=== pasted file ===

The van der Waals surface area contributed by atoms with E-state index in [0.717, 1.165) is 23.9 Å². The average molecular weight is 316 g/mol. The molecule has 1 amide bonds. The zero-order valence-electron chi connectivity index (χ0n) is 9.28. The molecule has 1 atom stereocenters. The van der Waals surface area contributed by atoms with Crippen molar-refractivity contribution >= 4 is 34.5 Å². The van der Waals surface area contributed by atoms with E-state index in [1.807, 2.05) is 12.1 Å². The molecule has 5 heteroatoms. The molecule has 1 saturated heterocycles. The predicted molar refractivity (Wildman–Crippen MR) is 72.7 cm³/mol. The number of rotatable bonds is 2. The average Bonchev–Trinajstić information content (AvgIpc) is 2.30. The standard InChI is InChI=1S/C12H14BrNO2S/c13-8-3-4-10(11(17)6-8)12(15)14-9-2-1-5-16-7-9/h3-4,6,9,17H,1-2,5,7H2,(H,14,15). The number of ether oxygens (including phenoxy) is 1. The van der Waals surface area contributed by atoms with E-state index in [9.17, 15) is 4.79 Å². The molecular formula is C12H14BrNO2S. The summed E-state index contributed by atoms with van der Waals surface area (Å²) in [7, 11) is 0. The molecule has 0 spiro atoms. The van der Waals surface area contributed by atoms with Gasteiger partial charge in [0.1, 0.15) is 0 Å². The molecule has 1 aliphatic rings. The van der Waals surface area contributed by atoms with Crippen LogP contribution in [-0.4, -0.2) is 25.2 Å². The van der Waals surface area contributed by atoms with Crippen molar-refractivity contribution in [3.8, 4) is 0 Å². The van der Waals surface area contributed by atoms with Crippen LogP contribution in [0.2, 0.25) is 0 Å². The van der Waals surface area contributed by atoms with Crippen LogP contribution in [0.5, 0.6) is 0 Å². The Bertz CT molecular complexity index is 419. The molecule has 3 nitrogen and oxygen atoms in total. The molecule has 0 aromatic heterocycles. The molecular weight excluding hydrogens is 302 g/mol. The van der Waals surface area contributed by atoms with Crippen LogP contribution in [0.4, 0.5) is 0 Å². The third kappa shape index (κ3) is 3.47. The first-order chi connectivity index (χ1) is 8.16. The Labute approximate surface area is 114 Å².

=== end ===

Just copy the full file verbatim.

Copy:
The van der Waals surface area contributed by atoms with E-state index in [0.717, 1.165) is 23.9 Å². The average molecular weight is 316 g/mol. The molecule has 1 amide bonds. The zero-order valence-electron chi connectivity index (χ0n) is 9.28. The molecule has 1 atom stereocenters. The van der Waals surface area contributed by atoms with Crippen molar-refractivity contribution >= 4 is 34.5 Å². The van der Waals surface area contributed by atoms with E-state index in [1.807, 2.05) is 12.1 Å². The molecule has 5 heteroatoms. The molecule has 1 saturated heterocycles. The predicted molar refractivity (Wildman–Crippen MR) is 72.7 cm³/mol. The number of rotatable bonds is 2. The average Bonchev–Trinajstić information content (AvgIpc) is 2.30. The standard InChI is InChI=1S/C12H14BrNO2S/c13-8-3-4-10(11(17)6-8)12(15)14-9-2-1-5-16-7-9/h3-4,6,9,17H,1-2,5,7H2,(H,14,15). The number of ether oxygens (including phenoxy) is 1. The van der Waals surface area contributed by atoms with E-state index in [9.17, 15) is 4.79 Å². The molecular formula is C12H14BrNO2S. The summed E-state index contributed by atoms with van der Waals surface area (Å²) in [7, 11) is 0. The molecule has 0 spiro atoms. The van der Waals surface area contributed by atoms with Gasteiger partial charge in [0.1, 0.15) is 0 Å². The molecule has 1 aliphatic rings. The van der Waals surface area contributed by atoms with Crippen LogP contribution in [-0.4, -0.2) is 25.2 Å². The van der Waals surface area contributed by atoms with Crippen molar-refractivity contribution in [3.8, 4) is 0 Å². The van der Waals surface area contributed by atoms with Crippen LogP contribution in [0.2, 0.25) is 0 Å². The van der Waals surface area contributed by atoms with Crippen LogP contribution in [0.5, 0.6) is 0 Å². The Bertz CT molecular complexity index is 419. The molecule has 3 nitrogen and oxygen atoms in total. The molecule has 0 aromatic heterocycles. The molecular weight excluding hydrogens is 302 g/mol. The van der Waals surface area contributed by atoms with Crippen LogP contribution in [0.4, 0.5) is 0 Å². The third kappa shape index (κ3) is 3.47. The first-order chi connectivity index (χ1) is 8.16. The Labute approximate surface area is 114 Å².